I’m sharing some thoughts today about the impacts of future technology on organisations, specifically from a learning and performance perspective. This is a #WorkingOutLoud post as I develop a session for a conference next week. As such, despite my optimism, it’s only part completes today and shared in that spirit. The session will focus on seven areas of innovation and likely impact: ‘connectors’, ‘filters’, ‘audioscapes’, ‘artificial intelligence’, ‘sense makers’, ‘temperature checks’, and ‘augmentation’.
So far, I’ve worked up details around connectors, filters, and audioscape. Connectors is about a new wave of technology that will link together 1st degree effects: for example, contextually linking up relevant people from the crowd, so that as we travel to new sites, or arrive in new cities, we are linked to people with similar interests, congruent needs, or some other level of alignment. In other words, technology that can facilitate connection. There will be greater connection between different systems: if the future of technology is lightweight and interconnected, which I believe that it is, then we will see new layers of systems that link together different channels. For example pulling out relevant information and correlating it between social media and mainstream news channels.
Social collaborative technology already connects us between geographies, but with synchronous translation we may see greater connection between cultures which were previously separated by disparate languages. Naturally there can be downsides to any of these things: Loss of cultural identity, loss of richness of language, but also significant benefits. Creative partnerships that could never have happened before, respectful dialogues across borders.
We will see a more rapid connection to the truth: in the current election cycle we have seen lies and misinformation called to attention by troops of fact checkers, but in the future much more of this fact checking will be automated the point where we will likely see synchronous narrative of fact checking as we go. Perhaps visual or audio overlays on text and video. Connecting us with the truth in a more meaningful way.
I’m attracted to the way that we will be able to connect up surplus: if Wikipedia is the product of what Clay Skirky calls our cognitive surplus, what other surpluses will be connected, and what will be achieved with that? We are already seeing the ability for people to offer small slivers of their time, their expertise, their processing power, or even just micro transactions of money, which, when aggregated at scale, can be used to great effect.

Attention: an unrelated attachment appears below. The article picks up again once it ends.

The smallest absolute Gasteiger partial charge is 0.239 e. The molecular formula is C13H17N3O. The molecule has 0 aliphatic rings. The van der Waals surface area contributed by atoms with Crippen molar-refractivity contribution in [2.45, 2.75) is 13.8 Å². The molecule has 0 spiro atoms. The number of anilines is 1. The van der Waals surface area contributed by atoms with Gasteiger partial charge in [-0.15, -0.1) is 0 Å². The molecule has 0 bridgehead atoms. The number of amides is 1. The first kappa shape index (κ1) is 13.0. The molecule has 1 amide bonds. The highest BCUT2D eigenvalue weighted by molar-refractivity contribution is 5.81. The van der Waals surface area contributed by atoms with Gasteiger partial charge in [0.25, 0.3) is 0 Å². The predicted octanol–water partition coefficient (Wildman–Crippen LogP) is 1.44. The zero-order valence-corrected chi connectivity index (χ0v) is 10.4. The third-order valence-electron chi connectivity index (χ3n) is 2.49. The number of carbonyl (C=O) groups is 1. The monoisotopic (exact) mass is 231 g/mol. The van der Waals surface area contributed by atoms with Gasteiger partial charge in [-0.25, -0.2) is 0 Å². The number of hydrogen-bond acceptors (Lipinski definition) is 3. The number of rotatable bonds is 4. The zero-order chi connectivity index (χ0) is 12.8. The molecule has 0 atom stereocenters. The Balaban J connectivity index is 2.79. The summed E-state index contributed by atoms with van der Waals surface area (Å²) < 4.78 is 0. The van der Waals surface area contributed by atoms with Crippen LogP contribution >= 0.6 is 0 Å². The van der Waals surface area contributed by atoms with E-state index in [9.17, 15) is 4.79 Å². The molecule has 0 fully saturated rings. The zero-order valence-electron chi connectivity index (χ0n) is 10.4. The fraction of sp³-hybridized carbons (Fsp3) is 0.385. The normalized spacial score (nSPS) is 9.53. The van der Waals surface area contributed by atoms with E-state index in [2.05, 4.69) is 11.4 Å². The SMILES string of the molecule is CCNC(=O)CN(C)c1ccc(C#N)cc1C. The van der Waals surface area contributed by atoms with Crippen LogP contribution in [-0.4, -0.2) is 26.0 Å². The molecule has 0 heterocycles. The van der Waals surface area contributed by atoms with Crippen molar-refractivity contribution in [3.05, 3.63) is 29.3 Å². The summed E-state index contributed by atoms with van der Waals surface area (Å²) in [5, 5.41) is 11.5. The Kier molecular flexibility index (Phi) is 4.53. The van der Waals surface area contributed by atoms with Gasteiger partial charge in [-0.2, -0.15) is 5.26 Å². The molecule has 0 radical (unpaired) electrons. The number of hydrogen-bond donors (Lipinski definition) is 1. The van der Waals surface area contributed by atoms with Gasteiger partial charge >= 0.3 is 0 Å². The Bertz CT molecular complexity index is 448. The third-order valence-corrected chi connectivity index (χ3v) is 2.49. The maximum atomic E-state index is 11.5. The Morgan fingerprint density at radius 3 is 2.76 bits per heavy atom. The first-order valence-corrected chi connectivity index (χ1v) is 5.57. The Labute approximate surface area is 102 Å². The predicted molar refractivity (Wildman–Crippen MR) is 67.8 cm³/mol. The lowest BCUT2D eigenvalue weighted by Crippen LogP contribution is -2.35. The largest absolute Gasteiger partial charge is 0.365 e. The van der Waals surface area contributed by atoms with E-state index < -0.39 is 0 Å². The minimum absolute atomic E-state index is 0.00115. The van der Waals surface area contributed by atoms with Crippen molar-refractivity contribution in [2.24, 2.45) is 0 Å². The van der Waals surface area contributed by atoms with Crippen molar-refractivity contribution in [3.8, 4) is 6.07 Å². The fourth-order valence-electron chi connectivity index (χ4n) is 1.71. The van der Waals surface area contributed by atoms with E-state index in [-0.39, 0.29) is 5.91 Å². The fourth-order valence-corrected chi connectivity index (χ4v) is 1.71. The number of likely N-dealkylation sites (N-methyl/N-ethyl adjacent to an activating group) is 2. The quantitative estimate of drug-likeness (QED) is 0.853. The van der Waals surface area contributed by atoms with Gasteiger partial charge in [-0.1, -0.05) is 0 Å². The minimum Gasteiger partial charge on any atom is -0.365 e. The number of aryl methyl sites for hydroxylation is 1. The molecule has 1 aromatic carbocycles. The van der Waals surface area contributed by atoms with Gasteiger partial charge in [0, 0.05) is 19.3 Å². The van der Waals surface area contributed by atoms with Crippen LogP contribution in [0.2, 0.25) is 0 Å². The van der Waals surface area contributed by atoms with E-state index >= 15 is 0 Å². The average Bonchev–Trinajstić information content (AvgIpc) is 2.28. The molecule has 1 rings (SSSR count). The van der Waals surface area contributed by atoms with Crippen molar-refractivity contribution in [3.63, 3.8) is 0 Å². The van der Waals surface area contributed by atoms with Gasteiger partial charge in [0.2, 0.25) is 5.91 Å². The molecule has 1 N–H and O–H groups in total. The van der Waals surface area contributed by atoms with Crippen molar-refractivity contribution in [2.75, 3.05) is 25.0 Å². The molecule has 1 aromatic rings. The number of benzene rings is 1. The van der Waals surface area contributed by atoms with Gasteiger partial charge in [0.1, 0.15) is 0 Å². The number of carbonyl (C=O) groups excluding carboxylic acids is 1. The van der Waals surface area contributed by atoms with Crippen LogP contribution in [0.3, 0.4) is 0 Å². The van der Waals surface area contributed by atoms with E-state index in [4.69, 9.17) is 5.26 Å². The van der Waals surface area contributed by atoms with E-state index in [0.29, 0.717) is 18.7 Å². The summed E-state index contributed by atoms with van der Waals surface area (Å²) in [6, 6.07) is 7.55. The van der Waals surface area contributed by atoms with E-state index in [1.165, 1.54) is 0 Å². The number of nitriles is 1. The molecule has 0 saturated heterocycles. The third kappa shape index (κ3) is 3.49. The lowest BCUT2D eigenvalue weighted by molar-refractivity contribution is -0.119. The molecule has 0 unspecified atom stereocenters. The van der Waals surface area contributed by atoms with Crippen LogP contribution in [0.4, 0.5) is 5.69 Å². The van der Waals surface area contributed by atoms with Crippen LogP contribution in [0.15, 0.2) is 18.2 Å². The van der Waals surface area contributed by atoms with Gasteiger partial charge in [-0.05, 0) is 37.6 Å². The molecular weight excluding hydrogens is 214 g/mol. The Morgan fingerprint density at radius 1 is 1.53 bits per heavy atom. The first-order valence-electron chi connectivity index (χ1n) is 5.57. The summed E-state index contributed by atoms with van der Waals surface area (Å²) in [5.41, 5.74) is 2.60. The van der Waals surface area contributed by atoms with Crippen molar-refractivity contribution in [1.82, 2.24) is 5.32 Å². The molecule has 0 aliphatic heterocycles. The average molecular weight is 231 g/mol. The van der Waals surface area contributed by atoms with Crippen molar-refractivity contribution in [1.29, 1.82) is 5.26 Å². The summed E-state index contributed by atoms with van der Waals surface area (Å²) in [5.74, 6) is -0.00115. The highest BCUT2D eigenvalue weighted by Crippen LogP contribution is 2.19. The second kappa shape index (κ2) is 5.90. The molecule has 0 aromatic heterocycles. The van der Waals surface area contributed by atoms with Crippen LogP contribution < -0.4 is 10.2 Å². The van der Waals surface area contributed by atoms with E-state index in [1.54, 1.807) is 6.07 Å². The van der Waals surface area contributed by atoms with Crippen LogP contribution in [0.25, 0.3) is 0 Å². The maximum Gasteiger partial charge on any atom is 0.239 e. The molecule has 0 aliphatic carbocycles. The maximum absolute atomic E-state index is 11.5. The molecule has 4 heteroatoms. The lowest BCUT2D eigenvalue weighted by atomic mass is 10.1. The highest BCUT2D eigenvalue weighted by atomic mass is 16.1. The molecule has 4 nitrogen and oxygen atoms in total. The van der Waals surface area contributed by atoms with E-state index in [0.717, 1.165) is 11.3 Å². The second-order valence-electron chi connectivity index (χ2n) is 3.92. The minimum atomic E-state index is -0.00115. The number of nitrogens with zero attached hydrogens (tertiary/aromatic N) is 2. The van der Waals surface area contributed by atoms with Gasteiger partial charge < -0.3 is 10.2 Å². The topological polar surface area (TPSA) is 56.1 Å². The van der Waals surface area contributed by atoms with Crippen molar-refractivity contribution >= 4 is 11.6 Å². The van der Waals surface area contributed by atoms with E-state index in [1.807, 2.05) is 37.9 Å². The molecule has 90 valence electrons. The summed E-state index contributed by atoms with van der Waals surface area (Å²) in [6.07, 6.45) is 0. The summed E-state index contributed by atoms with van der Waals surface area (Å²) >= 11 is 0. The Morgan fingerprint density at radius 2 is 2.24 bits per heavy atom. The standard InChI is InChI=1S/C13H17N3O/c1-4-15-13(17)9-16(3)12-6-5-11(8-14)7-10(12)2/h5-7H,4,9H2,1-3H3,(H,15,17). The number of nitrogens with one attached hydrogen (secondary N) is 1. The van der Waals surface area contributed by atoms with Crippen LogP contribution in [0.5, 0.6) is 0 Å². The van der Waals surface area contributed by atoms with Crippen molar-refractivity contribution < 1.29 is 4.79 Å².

Thinking about filters, the second category of innovation, we will see greater filtering for relevance, the mood, filtering for bias, filtering dependent on cultural context. It’s no coincidence that I’m talking about culture in both these initial technologies, because as communication and transport technology reduces global barriers, cultural barriers will come to the fore. Within organisations, we will see greater filtering by role, not to restrict people seeing things, but rather to contextualise what they see to what they do.
There’s also an interesting aspect of filtering that ties into resilience: when an individual, or the system as a whole, is in danger, we may see filtering, preprocessing, buffering, and adaptation of the communication ecosystem around us to reduce cognitive overload and decision-making pressure. In other words, the phased collapse of the system, rather than its sudden fragmentation or fracture.
One of the most exciting areas of innovation, and yet one which seems to be hardly on anyone’s radar yet, is the creation of audioscapes. These will be aural landscapes, perhaps with the contextualisation of information in three dimensions, so we will not only have information filtered through to us, but also located around us. We have a strong capacity to locate the source of sound, and that capacity can be utilised to create three-dimensional information spaces based upon sound. This is a natural navigational tendency, and can behind synchronous and immersive. Perhaps we will see the emergence of layers of sound that we can dial up or down, much as cognitively we use our attention to filter out background noise. An audio environment is likely to be far more socially acceptable than what Google discovered with the first prototypes of Glass, which came with its attendant worries of privacy and photography, not to mention the fact that wearing headphones is normalised, whilst wearing a camera on your face is not.
Or at least, is not yet.
I’ll come onto augmentation later, but I have no doubt that in the future wearable cameras and screens will be as common as glasses and headphones today, as anybody has navigated with a head-up display mounted in the glasses will testify. It’s just too good not to happen.
I’ll continue to share this work as I develop it next week.